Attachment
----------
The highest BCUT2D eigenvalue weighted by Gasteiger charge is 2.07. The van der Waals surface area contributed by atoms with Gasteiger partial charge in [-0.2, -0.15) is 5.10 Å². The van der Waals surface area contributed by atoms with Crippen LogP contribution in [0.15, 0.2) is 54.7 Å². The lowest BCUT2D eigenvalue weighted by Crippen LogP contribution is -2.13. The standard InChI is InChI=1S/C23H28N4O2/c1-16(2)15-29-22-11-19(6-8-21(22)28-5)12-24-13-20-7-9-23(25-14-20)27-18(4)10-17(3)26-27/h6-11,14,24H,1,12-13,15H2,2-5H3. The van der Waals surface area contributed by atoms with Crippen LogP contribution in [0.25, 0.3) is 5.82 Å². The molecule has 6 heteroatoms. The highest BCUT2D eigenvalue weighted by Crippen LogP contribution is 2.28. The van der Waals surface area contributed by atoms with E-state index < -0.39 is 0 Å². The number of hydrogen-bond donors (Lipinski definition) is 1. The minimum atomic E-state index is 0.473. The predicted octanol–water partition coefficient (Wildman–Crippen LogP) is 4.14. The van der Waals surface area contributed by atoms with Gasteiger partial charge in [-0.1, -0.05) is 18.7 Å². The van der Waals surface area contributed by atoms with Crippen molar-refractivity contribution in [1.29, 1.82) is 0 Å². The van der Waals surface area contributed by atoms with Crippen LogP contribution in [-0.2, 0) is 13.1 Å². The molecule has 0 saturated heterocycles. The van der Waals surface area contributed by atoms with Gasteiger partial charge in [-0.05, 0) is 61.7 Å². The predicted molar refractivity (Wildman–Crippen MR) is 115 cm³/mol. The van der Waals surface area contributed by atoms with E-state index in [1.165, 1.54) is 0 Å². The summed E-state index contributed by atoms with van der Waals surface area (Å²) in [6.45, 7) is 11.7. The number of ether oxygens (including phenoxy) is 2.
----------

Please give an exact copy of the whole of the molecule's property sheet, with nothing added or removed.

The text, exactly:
The highest BCUT2D eigenvalue weighted by Gasteiger charge is 2.07. The van der Waals surface area contributed by atoms with Gasteiger partial charge in [-0.2, -0.15) is 5.10 Å². The van der Waals surface area contributed by atoms with Crippen LogP contribution in [0.15, 0.2) is 54.7 Å². The lowest BCUT2D eigenvalue weighted by Crippen LogP contribution is -2.13. The standard InChI is InChI=1S/C23H28N4O2/c1-16(2)15-29-22-11-19(6-8-21(22)28-5)12-24-13-20-7-9-23(25-14-20)27-18(4)10-17(3)26-27/h6-11,14,24H,1,12-13,15H2,2-5H3. The van der Waals surface area contributed by atoms with Crippen LogP contribution in [0.25, 0.3) is 5.82 Å². The molecule has 6 heteroatoms. The highest BCUT2D eigenvalue weighted by Crippen LogP contribution is 2.28. The van der Waals surface area contributed by atoms with E-state index < -0.39 is 0 Å². The number of hydrogen-bond donors (Lipinski definition) is 1. The minimum atomic E-state index is 0.473. The predicted octanol–water partition coefficient (Wildman–Crippen LogP) is 4.14. The van der Waals surface area contributed by atoms with Gasteiger partial charge in [-0.1, -0.05) is 18.7 Å². The van der Waals surface area contributed by atoms with Crippen molar-refractivity contribution in [1.29, 1.82) is 0 Å². The van der Waals surface area contributed by atoms with Crippen LogP contribution in [-0.2, 0) is 13.1 Å². The molecule has 0 saturated heterocycles. The van der Waals surface area contributed by atoms with Gasteiger partial charge in [-0.05, 0) is 61.7 Å². The predicted molar refractivity (Wildman–Crippen MR) is 115 cm³/mol. The van der Waals surface area contributed by atoms with E-state index in [1.165, 1.54) is 0 Å². The summed E-state index contributed by atoms with van der Waals surface area (Å²) in [6.45, 7) is 11.7. The number of ether oxygens (including phenoxy) is 2.